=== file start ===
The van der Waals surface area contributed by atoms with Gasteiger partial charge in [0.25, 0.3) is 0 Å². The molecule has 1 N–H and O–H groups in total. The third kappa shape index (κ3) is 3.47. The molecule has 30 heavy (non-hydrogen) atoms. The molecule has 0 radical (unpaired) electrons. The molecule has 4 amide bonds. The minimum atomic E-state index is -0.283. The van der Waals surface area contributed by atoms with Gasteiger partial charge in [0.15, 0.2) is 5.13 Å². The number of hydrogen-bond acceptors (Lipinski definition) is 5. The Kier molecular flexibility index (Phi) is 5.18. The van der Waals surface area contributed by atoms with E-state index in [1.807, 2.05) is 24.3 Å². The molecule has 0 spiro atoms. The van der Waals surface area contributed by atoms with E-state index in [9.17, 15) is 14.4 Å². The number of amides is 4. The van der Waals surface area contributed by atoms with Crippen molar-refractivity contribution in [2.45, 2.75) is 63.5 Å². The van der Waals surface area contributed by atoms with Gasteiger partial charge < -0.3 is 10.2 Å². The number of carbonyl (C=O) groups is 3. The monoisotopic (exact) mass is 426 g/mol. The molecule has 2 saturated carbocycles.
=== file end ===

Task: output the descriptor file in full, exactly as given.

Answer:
The van der Waals surface area contributed by atoms with Gasteiger partial charge in [0.25, 0.3) is 0 Å². The molecule has 1 N–H and O–H groups in total. The third kappa shape index (κ3) is 3.47. The molecule has 30 heavy (non-hydrogen) atoms. The molecule has 0 radical (unpaired) electrons. The molecule has 4 amide bonds. The minimum atomic E-state index is -0.283. The van der Waals surface area contributed by atoms with Gasteiger partial charge in [0.15, 0.2) is 5.13 Å². The number of hydrogen-bond acceptors (Lipinski definition) is 5. The Kier molecular flexibility index (Phi) is 5.18. The van der Waals surface area contributed by atoms with E-state index in [1.807, 2.05) is 24.3 Å². The molecule has 0 spiro atoms. The van der Waals surface area contributed by atoms with E-state index in [9.17, 15) is 14.4 Å². The number of amides is 4. The van der Waals surface area contributed by atoms with Crippen molar-refractivity contribution in [2.45, 2.75) is 63.5 Å². The van der Waals surface area contributed by atoms with Gasteiger partial charge < -0.3 is 10.2 Å². The number of carbonyl (C=O) groups is 3. The monoisotopic (exact) mass is 426 g/mol. The molecule has 2 saturated carbocycles.